Outside of crisis periods — and we aren't in one — the U.S. Federal Reserve normally behaves and speaks as if the U.S. is essentially a closed economy. Not so at its last policy meeting. The minutes released this week contain an unusual focus on both the world economy and the value of the dollar; and the drivers are a mix of old and new — at least they should be.
Commenting on economic developments and prospects, Fed officials pointed with concern to the slowdown in China, Europe and Japan. They also worried that the concurrent strengthening of the dollar would add to the risk of price deflation.
The Fed usually worries about foreign developments only if it thinks they pose a major risk of financial disruption; and officials are also wary about currency talk, especially since it falls in the domain of the Treasury Department.
Fed officials are likely concerned that economic weakness beyond American borders will weaken the nation's export performance and hold back growth, a phenomenon that could be easily compounded by rising geopolitical tensions. While exports don't represent a large part of the economy, the absence of a robust recovery means the U.S. can ill afford additional headwinds. And the broad appreciation of the dollar serves to erode competitiveness of American products.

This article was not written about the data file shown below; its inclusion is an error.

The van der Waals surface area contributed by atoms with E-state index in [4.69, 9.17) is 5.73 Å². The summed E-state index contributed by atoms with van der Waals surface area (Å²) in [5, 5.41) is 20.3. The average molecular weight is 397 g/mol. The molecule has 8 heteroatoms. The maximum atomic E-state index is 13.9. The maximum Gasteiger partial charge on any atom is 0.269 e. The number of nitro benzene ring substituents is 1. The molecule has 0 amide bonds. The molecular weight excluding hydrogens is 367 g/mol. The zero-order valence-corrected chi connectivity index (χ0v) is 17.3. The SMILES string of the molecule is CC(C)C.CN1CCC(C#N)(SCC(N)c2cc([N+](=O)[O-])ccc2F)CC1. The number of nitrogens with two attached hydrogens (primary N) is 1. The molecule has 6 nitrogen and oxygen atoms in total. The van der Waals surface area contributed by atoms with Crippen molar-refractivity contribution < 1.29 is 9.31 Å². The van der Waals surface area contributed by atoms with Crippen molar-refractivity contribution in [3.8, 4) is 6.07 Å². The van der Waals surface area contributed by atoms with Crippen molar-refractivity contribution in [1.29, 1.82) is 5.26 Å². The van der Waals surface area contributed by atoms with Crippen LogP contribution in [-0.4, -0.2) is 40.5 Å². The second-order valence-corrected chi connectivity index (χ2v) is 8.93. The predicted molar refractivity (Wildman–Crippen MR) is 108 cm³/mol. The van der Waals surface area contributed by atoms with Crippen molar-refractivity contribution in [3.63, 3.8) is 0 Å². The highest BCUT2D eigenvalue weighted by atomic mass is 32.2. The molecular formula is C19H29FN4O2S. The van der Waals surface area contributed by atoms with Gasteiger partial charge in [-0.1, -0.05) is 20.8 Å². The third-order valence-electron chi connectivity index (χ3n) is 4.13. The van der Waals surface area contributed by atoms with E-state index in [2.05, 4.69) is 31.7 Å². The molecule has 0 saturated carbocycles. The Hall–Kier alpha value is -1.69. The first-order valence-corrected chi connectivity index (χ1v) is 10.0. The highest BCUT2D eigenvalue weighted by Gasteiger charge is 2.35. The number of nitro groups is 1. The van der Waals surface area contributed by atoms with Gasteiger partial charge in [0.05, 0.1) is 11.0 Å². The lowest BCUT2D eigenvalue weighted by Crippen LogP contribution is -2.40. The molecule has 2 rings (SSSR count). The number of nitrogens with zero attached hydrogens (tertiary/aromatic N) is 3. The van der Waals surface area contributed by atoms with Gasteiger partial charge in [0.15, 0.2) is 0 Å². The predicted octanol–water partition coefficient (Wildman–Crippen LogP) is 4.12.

Having said this, I doubt that these traditional reasons sufficiently explain the Fed’s unusual focus on international issues. I suspect the Fed is also being driven by two other considerations.
First, global economic weakness would undermine the ability of the Fed to maintain financial asset prices well above the levels strictly warranted by the fundamentals. This threatens both the real and perceived effectiveness of its policies, given that this is the major channel through which the Fed, acting largely on its own, is trying to engineer an economic recovery.
Second, if trends in the currency markets continue, including what is already a 7 percent appreciation of the dollar versus the euro in less than four months, it is only a matter of time until this foreign-exchange volatility affects other financial markets. Such a generalized spike in volatility would pose a second threat to the effectiveness of the central bank's policies.
The question isn't whether the Fed should worry about what happens overseas. It should. It is whether it can work with policy makers from other countries to achieve a better collective outcome. This weekend’s policy discussions in Washington will be a good opportunity for such an endeavor. But I fear this opportunity won't be fully exploited.
As such, we should expect global references in Fed minutes to become more regular — and, for some time, to offer little (if any) comfort.
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